Do you have the innate talent that pushes you to take something already great and make it out of this world?
As always with the first article of the month, I am focusing on one of my talents and how it has shown up throughout my life. This month: Maximizer.
According to Gallup, “people who are especially talented in the Maximizer theme focus on strengths as a way to stimulate personal and group excellence. They seek to transform something strong into something superb.” In my particular case, my Maximizer has always been focused almost exclusively on seeing people’s potential. This hasn’t always ended well for me, but it is the one consistent thread of Maximizing I see throughout my life, even as a young child.
As a young girl, I was a bit of an outsider, a tomboy and not terribly concerned with fitting in. I had friends, but often those friends were also more likely to be found in the outcast category. However, I always saw something special in them, whether it be a particular kindness or intelligence or creativity, I was drawn to their uniqueness. Maximizer in my case is about seeing what’s unique in people. I also think it’s a big reason I never felt it necessary to succumb to peer pressure (this is actually an A-Ha! moment for me as I write this).
As I got older, this would weave its way into my relationships, but remember I said this doesn’t always go well for me. In my relationships, I would always find the passion of the person easily, and I would do my best to help them follow that passion or dream and make it a reality. What I didn’t understand was why so many of them didn’t want to do that. They weren’t happy with where they were, but that weren’t uncomfortable enough to make a change or take the risk. I would continue to encourage them, asking how I could help. What I didn’t realize, is that my belief in them looked more like high expectations to them.
When my relationships ended, I was often told that they felt they could never live up to my expectation of them. I could never understand this as I could only see potential and the possibility they had before them. This happens a few times and you start to see the pattern.
I still do this, but I don’t push as hard. I present opportunities, but I am also keenly aware that I am powerless to do anything about it and now follow the lead of the person I am coaching or helping.
The dark side of Maximizer is almost always perfectionism. I must admit, I had a bit more of this when I was younger, but a quick lesson from a carpenter turned it all around. When I was 26, I was managing a brand new, upscale seafood restaurant in Baltimore. Before we opened, the new bench in the bar area had a metal mesh netting which served as the back support for the seating. It was held together with clasps so that it represented a fishing net. In nearly 10 meters of netting I spotted one little clasp, hanging on its own, doing nothing. “Oh no, there’s a loose clasp, John, you must cut it off!” He calmly looked at me a replied, “No, I put it there on purpose.” What?? A mistake on purpose? He explained that he always put a flaw in his work to remind himself that he was only human and would always make mistakes. Only God was perfect. This one little lesson had a huge impact on me and my perfectionism has been in check ever since.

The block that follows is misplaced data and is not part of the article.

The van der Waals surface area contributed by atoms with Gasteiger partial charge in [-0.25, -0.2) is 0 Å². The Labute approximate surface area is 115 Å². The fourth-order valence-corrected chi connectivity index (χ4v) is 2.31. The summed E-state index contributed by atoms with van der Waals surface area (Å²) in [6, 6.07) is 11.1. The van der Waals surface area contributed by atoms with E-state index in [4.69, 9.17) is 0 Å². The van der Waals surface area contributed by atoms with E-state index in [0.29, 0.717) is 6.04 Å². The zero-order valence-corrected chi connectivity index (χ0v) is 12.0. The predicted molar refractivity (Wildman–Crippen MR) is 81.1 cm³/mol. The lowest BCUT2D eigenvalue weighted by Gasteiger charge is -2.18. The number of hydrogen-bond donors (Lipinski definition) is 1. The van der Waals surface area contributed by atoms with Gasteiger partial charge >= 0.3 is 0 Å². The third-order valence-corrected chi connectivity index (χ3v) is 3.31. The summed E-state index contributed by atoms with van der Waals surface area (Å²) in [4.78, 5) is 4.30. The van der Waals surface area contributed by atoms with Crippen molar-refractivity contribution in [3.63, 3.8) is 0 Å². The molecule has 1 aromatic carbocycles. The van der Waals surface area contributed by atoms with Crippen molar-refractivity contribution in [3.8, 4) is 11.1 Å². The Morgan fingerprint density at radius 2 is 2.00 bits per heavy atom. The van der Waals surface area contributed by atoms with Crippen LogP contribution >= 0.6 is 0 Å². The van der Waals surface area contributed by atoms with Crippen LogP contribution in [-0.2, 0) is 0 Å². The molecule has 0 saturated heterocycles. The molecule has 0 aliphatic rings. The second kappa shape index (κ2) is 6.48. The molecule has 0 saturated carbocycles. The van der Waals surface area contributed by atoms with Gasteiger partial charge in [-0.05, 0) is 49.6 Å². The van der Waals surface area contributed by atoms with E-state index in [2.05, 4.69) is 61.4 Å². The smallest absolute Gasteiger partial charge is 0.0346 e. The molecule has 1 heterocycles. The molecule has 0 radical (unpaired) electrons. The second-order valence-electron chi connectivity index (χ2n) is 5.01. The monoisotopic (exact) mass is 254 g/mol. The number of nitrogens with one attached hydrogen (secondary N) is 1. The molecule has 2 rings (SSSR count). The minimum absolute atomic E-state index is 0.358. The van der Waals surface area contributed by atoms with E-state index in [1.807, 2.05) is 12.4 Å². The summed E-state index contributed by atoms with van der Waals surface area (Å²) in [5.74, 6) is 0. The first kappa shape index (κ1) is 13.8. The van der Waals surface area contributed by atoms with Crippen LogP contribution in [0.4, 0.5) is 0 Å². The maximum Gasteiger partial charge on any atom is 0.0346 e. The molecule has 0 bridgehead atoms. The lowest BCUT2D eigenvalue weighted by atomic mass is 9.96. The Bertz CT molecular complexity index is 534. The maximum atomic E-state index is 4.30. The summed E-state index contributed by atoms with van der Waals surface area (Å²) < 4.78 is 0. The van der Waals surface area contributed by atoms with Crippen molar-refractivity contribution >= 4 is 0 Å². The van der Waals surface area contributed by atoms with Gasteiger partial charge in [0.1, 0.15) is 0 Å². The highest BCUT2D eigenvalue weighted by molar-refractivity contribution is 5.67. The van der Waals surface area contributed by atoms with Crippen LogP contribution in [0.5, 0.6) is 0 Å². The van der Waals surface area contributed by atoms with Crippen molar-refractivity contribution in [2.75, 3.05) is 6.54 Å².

Do you always seek to make things better? Do you see flaws or only potential? It may not be with people, but may be with processes. Or maybe a bit of perfectionism? If so, then you too, may have Maximizer.
Jo Self is Peru’s only Gallup Certified Strengths Coach and is on a mission to disrupt the status quo and raise a Strengths-Based Generation. She believes in a world where everyone can live to their full potential, talents aren’t wasted & happiness is contagious. As a mompreneur & expat living in Peru, she understands the challenges and rewards that both entail. When she’s not helping others create extraordinary lives, she can be found at the sewing machine, at the movies, enjoying a glass of wine with friends or horsing around with her terribly precocious little boy, affectionately known as O. http://joself.consulting or email@example.com